11 Arguments for Per Protocol (As Treated) Analysis
Better estimate of pure pharmaceutical effect of treatment (i.e., including non-compliers dilutes the treatment difference). The relevant question is whether the treatment can work when used as intended, e.g., is it effective among patients who can tolerate it? In a non-inferiority/equivalence study (as opposed to a superiority study) , this may be a more conservative analysis (less dilution toward no difference) Key Point: Make sure you discuss the question before you start the study.

12 Arguments for Both Trials can ask two questions:
“Can Drug A reduce tumor size”? (explanatory) “Does prescribing Drug A to patients with tumors do more harm than good”? (management) Can it work versus does it work study designs. Also referred to pragmatic and explanatory approaches by Shwartz and Lellouch (J Chronic Dis, 1967) Sackett and Gent, N Engl J Med 1979. In non-inferiority studies you should consider both ITT and per protocol analyses.

13 Pre-Exposure Prophylaxis (PrEP) Trials to Prevent HIV Acquisition
Several trials, results not all consistent, does adherence explain all/part of the difference? IprEx trial in men who have sex with men (36 vs 64 infections -- 44% reduction in incidence with FTC-TDF; 95% self-reported adherence but about 50% based on drug levels.) FEM-PrEP trial in heterosexual women (33 vs 35 infections with FTC-TDF; 95% self-reported adherence but about 38% based on drug levels) Partners trial in discordant couples (13 vs 52 infections – 75% reduction in incidence with FTC-TDF; 97% self-reported adherence and 82% adherence based on blood levels)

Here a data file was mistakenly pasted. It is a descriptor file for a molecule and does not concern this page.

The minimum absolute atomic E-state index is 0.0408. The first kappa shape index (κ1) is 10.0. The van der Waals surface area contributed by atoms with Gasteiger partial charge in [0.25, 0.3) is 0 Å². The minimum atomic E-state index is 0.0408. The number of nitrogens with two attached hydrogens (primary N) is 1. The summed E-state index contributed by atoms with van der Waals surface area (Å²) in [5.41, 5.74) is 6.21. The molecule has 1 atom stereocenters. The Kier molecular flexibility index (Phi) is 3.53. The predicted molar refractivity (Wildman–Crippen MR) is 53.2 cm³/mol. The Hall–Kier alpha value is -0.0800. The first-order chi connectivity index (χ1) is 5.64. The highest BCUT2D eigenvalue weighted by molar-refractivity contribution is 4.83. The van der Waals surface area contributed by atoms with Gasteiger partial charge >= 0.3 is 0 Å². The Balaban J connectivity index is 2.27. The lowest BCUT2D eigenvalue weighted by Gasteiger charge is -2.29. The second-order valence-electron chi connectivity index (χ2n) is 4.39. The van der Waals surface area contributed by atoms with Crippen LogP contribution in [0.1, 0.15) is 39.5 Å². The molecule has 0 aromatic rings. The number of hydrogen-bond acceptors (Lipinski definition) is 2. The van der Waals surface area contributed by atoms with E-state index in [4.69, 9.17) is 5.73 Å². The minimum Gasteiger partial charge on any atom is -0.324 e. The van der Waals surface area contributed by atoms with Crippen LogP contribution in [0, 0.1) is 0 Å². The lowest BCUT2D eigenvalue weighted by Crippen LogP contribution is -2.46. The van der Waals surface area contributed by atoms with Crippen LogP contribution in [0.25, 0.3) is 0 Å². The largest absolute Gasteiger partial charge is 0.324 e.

14 Obstacles to Intention to Treat (ITT)
Missing data Due to the way the protocol was written Losses to follow-up Withdrawal of consent Important to note that ITT not only requires all randomized participants be included in the analysis, but also requires that all randomized participants be followed and have the outcomes of interest measured no matter adherence to the protocol.

15 Did not start treatment Ineligible Unacceptable toxicity
Some Protocols Define Situations When Patients Should No Longer Be Followed: Off Study Did not start treatment Ineligible Unacceptable toxicity Disease progression Incarceration Lost to follow-up Withdrawal of consent Bad idea if ITT is goal – follow everyone until the end of the study or until some defined follow-up period has been achieved. “Off study” is a confusing and bad term.

16 Obstacles to Per Protocol Analysis
Defining adherence to treatment What is an acceptable level of adherence and how do you measure it? Do you count events that occurred within 2 days, 7 days, 30 days of treatment discontinuation? Depends on the study and it may not always be clear where to draw the line.

17 Treatment Received Advantage: Undiluted treatment effect
Disadvantage: Comparison of groups may be biased and it is not predictable in which direction.

18 Intention-to-Treat Advantage: Comparability of treatment groups; no bias resulting from exclusions. Disadvantage: Possible dilution of treatment effect; loss of power unless sample size was increased to account for it.

19 Intent-to-Treat May be More Powerful
Not only larger sample size, but… If the treatment under study has an effect even after discontinuation (e.g., disease progression slowed, lingering pharmacologic effect)

20 ICH Guidelines – Full Analysis Set
Exclusions may occur for failure to meet major entry criteria, failure to take at least one dose of medication, and for lack of any data after randomization Exclusion of ineligibles may only occur if: Criterion measured prior to randomization Eligibility can be objectively assessed There equal scrutiny for all patients All violations of specific type are excluded

21 ICH Guidelines – Per Protocol Set Typical Criteria
Completion of pre-specified minimum exposure to treatment Availability of measurements of primary outcomes Absence of major protocol violations

22 Examples of Eligibility Errors in AIDS Trials